Neil Price is a writer and educator. He lives in Toronto.
Plato once said: “When a man is out of his depth, whether he has fallen into a little swimming-bath or into mid-ocean, he has to swim all the same.”
Toronto Police Chief Mark Saunders has been swimming out of his depth ever since he became leader of Canada’s largest police service. In announcing his resignation months before his contract was set to expire in April 2021, a 37-year police veteran signaled his desire to head to shore.
In 2015, Mr. Saunders was fêted as Toronto’s first Black police chief. Affable and hard-working, he had a solid reputation as a grunt who worked his way up through the rough-and-tumble police ranks. A so-called cop’s cop, his promotion was seen as a reward for a steady and safe pair of hands.
Nevertheless, Mr. Saunders struggled right away. Rather than reading the turbulent headwinds and setting out a clear and direct course of bold and long-overdue action, Mr. Saunders committed himself wholeheartedly to a middling don’t-take-any-chances approach to leadership, a sorely out-of-sync mindset that led predictably to missteps.
And there were quite a few. There was his dismal handling of carding, the disgraced police practice of stopping and questioning mostly Black and other racialized people without proper cause. On this important file, Mr. Saunders showed he was wholly incapable of building the necessary relationships with Black communities to understand that carding was eroding public trust and needed to be ended immediately and unequivocally. Instead, the chief dithered and put out a series of disingenuous statements about the investigative value of carding data. That policy was eventually banned in Ontario in 2017, but he prepares to leave the job having never owned up fully to the devastating impact the practice has had on Black communities.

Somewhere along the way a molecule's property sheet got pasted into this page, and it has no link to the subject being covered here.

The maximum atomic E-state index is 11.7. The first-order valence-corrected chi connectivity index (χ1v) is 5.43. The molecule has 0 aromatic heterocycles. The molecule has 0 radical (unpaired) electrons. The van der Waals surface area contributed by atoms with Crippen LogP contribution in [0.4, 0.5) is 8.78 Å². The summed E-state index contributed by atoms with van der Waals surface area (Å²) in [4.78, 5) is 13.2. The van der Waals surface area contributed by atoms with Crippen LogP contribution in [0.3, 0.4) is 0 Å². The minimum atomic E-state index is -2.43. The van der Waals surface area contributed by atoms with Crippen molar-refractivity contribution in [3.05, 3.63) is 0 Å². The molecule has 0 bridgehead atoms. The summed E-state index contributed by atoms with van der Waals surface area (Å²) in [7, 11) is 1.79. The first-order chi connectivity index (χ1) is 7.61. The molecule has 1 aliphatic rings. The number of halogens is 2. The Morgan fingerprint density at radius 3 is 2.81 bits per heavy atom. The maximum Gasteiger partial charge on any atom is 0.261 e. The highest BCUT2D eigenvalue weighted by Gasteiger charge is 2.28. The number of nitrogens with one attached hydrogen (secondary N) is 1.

When Black Lives Matter activists camped out below his office during weeks of protests in response to the 2015 police killing of Andrew Loku, Mr. Saunders stalled badly and ultimately never met with the group. That obstinacy destroyed whatever morsel of credibility he may have had in Black communities and established a reputation for aloofness, which characterized those relationships through the remainder of his tenure.
Then came his ham-fisted performance during the Bruce McArthur homicide investigation. In an incredible display of arrogance, Mr. Saunders blamed LGBTQ Torontonians for what he felt was a lack of co-operation with investigators as members of their own community disappeared over the years, a time in which the police declined to even consider the possibility of a serial killer. Mr. McArthur was eventually charged and convicted for his crimes, but Toronto’s top cop was written off by yet another community in the process.
It wasn’t all bad, of course. No slouch on the job, Mr. Saunders was a reassuring presence when headline-grabbing incidents such as the Danforth shooting or the Yonge Street van attacks occurred. He seemed to grasp the significance of those events and was mostly praised for his transparency and candor. His efforts to lead the service’s modernization were also lauded, but with the police budget still hovering around $1-billion, the plan has yet to bear any obviously tangible fruit.
However, his limitations as a leader have also been painfully obvious. It was never clear that he accepted the popular if much-maligned idea that being a Black police chief obligated him to embrace Black issues with a sense of urgency and personal responsibility. In fact, when he was appointed chief, Mr. Saunders quickly downplayed race by suggesting he hadn’t thought about his position’s historical importance until his young son pointed it out. At his press conference on Monday – at a moment when the entire notion of policing has come under intense pressure – Mr. Saunders failed to even express remorse for poor relations between Toronto police and Black communities. Instead, mere days after taking a symbolic knee in solidarity with global protests against anti-Black racism and police brutality, Mr. Saunders chose to place his thoughts elsewhere: “I see a lot of young black boys getting killed by young black boys,” he said.
It’s tempting to think of the chief as a man who wasn’t allowed to be bold, as a man whose hopes to bring about substantive change were thwarted. But in the end, at Monday’s press conference, Mr. Saunders had the look of a man who realized the sea was only going to get rougher from here on in. Stepping up to meet the current challenges surrounding policing was more than he asked for. So now, a fish out of water prepares to leave it altogether.
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